With the American economy booming and the culture wars finally dying down, the 1980s brought with it a brash, and often gaudy, new style. A renewed focus on professional success, physical appearance, and material excess created more demand for business wear and athletic attire.
The costumes of “Miami Vice” stars Philip Michael Thomas and Don Johnson—pastel shirts paired with tailored, shoulder-padded suits in white, silver, or grey—epitomized the era’s glitz as envisioned by designers like Armani, Calvin Klein, Versace, and Hugo Boss.
Some of the flashier teen trends of the '80s included acid-washed denim, slouchy MC Hammer pants, neon-colored garments, and fanny packs. Meanwhile, more conservative gentlemen were wearing boat shoes, cuffed khakis, polo shirts, and sweater vests.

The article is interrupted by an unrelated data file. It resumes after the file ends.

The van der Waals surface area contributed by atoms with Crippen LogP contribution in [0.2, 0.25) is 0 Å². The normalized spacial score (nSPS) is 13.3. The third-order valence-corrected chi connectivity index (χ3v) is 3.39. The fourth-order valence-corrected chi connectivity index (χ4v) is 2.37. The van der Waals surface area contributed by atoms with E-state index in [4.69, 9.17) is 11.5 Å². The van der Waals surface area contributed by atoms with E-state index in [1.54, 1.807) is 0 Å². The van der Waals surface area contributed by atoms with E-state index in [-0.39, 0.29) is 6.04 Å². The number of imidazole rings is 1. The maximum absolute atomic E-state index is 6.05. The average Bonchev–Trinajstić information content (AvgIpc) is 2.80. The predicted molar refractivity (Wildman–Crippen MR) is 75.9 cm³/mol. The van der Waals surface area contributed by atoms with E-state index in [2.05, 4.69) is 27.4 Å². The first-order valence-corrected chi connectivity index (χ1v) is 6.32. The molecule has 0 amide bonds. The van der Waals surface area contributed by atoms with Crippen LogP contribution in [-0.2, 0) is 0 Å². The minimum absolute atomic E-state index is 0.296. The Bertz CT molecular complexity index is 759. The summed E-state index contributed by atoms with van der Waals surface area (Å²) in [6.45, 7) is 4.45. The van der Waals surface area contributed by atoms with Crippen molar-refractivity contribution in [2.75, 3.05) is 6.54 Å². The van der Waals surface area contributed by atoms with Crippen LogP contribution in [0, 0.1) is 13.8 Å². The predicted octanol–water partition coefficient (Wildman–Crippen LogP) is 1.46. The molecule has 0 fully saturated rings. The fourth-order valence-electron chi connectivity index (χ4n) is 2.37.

On the runways, postmodern designers like Jean Paul Gaultier and Alexander McQueen created daring androgynous menswear, while Vivienne Westwood launched the Neo-Romantic vision with her 1981 “Pirate” collection, which inspired the dramatic outfits of celebrities like Adam Ant, Boy George, and Prince.
For those unable to pull off such flamboyant looks, original concert tees professed loyalty to your favorite bands, be they hair metal or New Wave. The hip-hop scene also developed its own street style, which embraced heavy gold jewelry paired with high-top shoes, track suits, and nylon jackets by sportswear brands like Adidas, Reebok, Starter, and Nike, which gave the world Air Jordans.